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A note on Pete Kozma's power when he isn't hitting home runs for the St. Louis Cardinals

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Pete Kozma hit a very long home run against the Arizona Diamondbacks on Tuesday, because it is impossible to truly attain self-knowledge in this vast, unfeeling universe.

Christian Petersen

I'm in the process of orchestrating a very short-notice move, so I don't have a lot to say about this, but while we await the baron this chart might be all I have to say about Pete Kozma right now in re: the St. Louis Cardinals having a shortstop who hits 400-foot home runs to dead center field:

Level PA ISO
A 640 .097
AA 1029 .121
AAA 846 .101
MLB 111 .221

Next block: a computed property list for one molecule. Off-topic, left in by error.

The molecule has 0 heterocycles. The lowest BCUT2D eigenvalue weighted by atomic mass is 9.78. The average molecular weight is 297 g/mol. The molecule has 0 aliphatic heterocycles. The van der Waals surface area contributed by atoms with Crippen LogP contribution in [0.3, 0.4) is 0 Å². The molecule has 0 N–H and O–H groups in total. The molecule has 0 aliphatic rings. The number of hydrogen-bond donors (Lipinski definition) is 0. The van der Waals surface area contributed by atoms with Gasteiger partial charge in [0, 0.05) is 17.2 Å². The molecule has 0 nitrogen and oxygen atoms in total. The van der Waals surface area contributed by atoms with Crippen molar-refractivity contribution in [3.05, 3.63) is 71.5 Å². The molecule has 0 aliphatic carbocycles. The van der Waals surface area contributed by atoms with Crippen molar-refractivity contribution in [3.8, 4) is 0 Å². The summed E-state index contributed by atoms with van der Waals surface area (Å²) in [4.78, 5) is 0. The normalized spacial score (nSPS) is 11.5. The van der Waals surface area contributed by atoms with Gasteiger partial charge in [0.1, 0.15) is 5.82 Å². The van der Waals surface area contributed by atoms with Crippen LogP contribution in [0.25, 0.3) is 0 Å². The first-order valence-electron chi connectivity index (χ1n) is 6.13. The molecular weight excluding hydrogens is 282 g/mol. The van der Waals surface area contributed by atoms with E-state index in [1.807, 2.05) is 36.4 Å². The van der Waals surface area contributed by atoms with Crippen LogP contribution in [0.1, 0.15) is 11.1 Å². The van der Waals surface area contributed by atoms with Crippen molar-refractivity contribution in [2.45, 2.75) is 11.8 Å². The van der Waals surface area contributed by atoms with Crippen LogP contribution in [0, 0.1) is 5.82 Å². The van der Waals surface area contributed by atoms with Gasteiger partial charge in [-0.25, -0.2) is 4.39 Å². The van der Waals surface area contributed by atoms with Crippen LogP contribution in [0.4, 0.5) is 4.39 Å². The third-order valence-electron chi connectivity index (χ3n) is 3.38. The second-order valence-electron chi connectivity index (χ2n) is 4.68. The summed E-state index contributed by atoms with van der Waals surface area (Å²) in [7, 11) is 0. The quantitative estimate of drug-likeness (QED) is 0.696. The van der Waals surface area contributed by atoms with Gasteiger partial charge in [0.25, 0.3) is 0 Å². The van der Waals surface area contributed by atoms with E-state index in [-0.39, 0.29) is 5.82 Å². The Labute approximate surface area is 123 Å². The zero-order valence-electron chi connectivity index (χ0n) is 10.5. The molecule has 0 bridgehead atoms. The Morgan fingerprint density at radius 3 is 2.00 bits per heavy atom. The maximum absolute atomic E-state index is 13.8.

Even when Pete Kozma was "showing a little pop" in the minor leagues, he wasn't exactly hitting for power; his career high isolated power over a minor league season is .141, or the difference between a .384 slugging percentage and a .243 batting average in his second trip through AA Springfield. (As opposed to his .219 ISO in spring training—.578 SLG on .359 BA.)

I'm not really any closer to believing in Pete Kozma as a league-average shortstop, but I am slightly closer to just never talking about Pete Kozma again, at least until he stops hitting 400-foot home runs to dead center field. Having said all I can about why I don't think he's a major league shortstop, I feel ready to just sit down, watch him every night, and hope I'm wrong on every count.